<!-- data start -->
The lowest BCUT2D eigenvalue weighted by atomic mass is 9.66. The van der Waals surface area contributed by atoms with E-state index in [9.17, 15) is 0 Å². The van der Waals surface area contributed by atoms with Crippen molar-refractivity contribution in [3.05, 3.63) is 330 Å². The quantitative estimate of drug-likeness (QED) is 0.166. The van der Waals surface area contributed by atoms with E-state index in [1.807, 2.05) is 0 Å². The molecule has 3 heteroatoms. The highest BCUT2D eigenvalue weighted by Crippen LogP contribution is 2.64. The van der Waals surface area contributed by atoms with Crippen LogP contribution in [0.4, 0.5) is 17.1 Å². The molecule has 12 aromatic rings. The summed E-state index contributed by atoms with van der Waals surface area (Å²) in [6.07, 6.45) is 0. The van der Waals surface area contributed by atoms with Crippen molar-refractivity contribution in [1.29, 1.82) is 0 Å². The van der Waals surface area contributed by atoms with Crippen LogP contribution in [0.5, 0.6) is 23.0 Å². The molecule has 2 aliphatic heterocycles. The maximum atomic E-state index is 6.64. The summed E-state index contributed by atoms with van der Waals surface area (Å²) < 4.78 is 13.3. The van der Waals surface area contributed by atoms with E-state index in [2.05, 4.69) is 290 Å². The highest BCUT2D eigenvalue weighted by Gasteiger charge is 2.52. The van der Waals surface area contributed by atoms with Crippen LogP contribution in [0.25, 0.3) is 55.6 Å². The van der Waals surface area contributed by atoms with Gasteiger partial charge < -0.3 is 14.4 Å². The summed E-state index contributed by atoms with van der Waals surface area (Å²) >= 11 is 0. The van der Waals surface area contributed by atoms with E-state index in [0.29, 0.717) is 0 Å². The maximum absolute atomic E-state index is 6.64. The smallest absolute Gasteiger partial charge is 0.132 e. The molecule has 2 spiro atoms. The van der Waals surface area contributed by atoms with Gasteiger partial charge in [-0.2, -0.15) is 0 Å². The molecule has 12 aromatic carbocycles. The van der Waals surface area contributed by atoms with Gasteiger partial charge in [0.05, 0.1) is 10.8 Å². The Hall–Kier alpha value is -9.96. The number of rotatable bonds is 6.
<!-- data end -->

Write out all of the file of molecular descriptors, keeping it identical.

The lowest BCUT2D eigenvalue weighted by atomic mass is 9.66. The van der Waals surface area contributed by atoms with E-state index in [9.17, 15) is 0 Å². The van der Waals surface area contributed by atoms with Crippen molar-refractivity contribution in [3.05, 3.63) is 330 Å². The quantitative estimate of drug-likeness (QED) is 0.166. The van der Waals surface area contributed by atoms with E-state index in [1.807, 2.05) is 0 Å². The molecule has 3 heteroatoms. The highest BCUT2D eigenvalue weighted by Crippen LogP contribution is 2.64. The van der Waals surface area contributed by atoms with Crippen LogP contribution in [0.4, 0.5) is 17.1 Å². The molecule has 12 aromatic rings. The summed E-state index contributed by atoms with van der Waals surface area (Å²) in [6.07, 6.45) is 0. The van der Waals surface area contributed by atoms with Crippen molar-refractivity contribution in [1.29, 1.82) is 0 Å². The van der Waals surface area contributed by atoms with Crippen LogP contribution in [0.5, 0.6) is 23.0 Å². The molecule has 2 aliphatic heterocycles. The maximum atomic E-state index is 6.64. The summed E-state index contributed by atoms with van der Waals surface area (Å²) < 4.78 is 13.3. The van der Waals surface area contributed by atoms with E-state index in [2.05, 4.69) is 290 Å². The highest BCUT2D eigenvalue weighted by Gasteiger charge is 2.52. The van der Waals surface area contributed by atoms with Crippen LogP contribution in [0.25, 0.3) is 55.6 Å². The van der Waals surface area contributed by atoms with Gasteiger partial charge < -0.3 is 14.4 Å². The summed E-state index contributed by atoms with van der Waals surface area (Å²) >= 11 is 0. The van der Waals surface area contributed by atoms with E-state index in [0.29, 0.717) is 0 Å². The maximum absolute atomic E-state index is 6.64. The smallest absolute Gasteiger partial charge is 0.132 e. The molecule has 2 spiro atoms. The van der Waals surface area contributed by atoms with Gasteiger partial charge in [-0.2, -0.15) is 0 Å². The molecule has 12 aromatic carbocycles. The van der Waals surface area contributed by atoms with Gasteiger partial charge in [0.05, 0.1) is 10.8 Å². The Hall–Kier alpha value is -9.96. The number of rotatable bonds is 6.